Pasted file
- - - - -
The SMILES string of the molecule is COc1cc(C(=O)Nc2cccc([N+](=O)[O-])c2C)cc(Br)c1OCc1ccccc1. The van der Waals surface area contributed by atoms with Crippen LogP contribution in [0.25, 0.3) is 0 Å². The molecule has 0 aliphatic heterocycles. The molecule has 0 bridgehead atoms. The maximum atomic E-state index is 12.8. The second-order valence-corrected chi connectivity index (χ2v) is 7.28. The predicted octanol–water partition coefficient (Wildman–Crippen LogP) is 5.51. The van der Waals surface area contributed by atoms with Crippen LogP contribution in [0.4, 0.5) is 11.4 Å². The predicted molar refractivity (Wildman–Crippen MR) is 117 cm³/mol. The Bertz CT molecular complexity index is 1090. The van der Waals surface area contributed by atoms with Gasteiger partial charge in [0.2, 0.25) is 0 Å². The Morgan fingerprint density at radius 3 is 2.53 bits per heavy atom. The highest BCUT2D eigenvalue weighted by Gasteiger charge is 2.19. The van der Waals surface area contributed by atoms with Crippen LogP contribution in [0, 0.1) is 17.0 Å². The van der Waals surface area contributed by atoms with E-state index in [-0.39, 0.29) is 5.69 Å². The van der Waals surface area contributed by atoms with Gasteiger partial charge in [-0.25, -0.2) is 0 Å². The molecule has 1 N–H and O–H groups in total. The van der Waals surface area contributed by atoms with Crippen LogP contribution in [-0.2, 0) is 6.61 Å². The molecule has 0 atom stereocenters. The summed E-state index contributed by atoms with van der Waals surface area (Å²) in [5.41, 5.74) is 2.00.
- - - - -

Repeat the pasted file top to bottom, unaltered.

The SMILES string of the molecule is COc1cc(C(=O)Nc2cccc([N+](=O)[O-])c2C)cc(Br)c1OCc1ccccc1. The van der Waals surface area contributed by atoms with Crippen LogP contribution in [0.25, 0.3) is 0 Å². The molecule has 0 aliphatic heterocycles. The molecule has 0 bridgehead atoms. The maximum atomic E-state index is 12.8. The second-order valence-corrected chi connectivity index (χ2v) is 7.28. The predicted octanol–water partition coefficient (Wildman–Crippen LogP) is 5.51. The van der Waals surface area contributed by atoms with Crippen LogP contribution in [0.4, 0.5) is 11.4 Å². The predicted molar refractivity (Wildman–Crippen MR) is 117 cm³/mol. The Bertz CT molecular complexity index is 1090. The van der Waals surface area contributed by atoms with Gasteiger partial charge in [0.2, 0.25) is 0 Å². The Morgan fingerprint density at radius 3 is 2.53 bits per heavy atom. The highest BCUT2D eigenvalue weighted by Gasteiger charge is 2.19. The van der Waals surface area contributed by atoms with Crippen LogP contribution in [0, 0.1) is 17.0 Å². The van der Waals surface area contributed by atoms with E-state index in [-0.39, 0.29) is 5.69 Å². The van der Waals surface area contributed by atoms with Gasteiger partial charge in [-0.25, -0.2) is 0 Å². The molecule has 1 N–H and O–H groups in total. The van der Waals surface area contributed by atoms with Crippen LogP contribution in [-0.2, 0) is 6.61 Å². The molecule has 0 atom stereocenters. The summed E-state index contributed by atoms with van der Waals surface area (Å²) in [5.41, 5.74) is 2.00.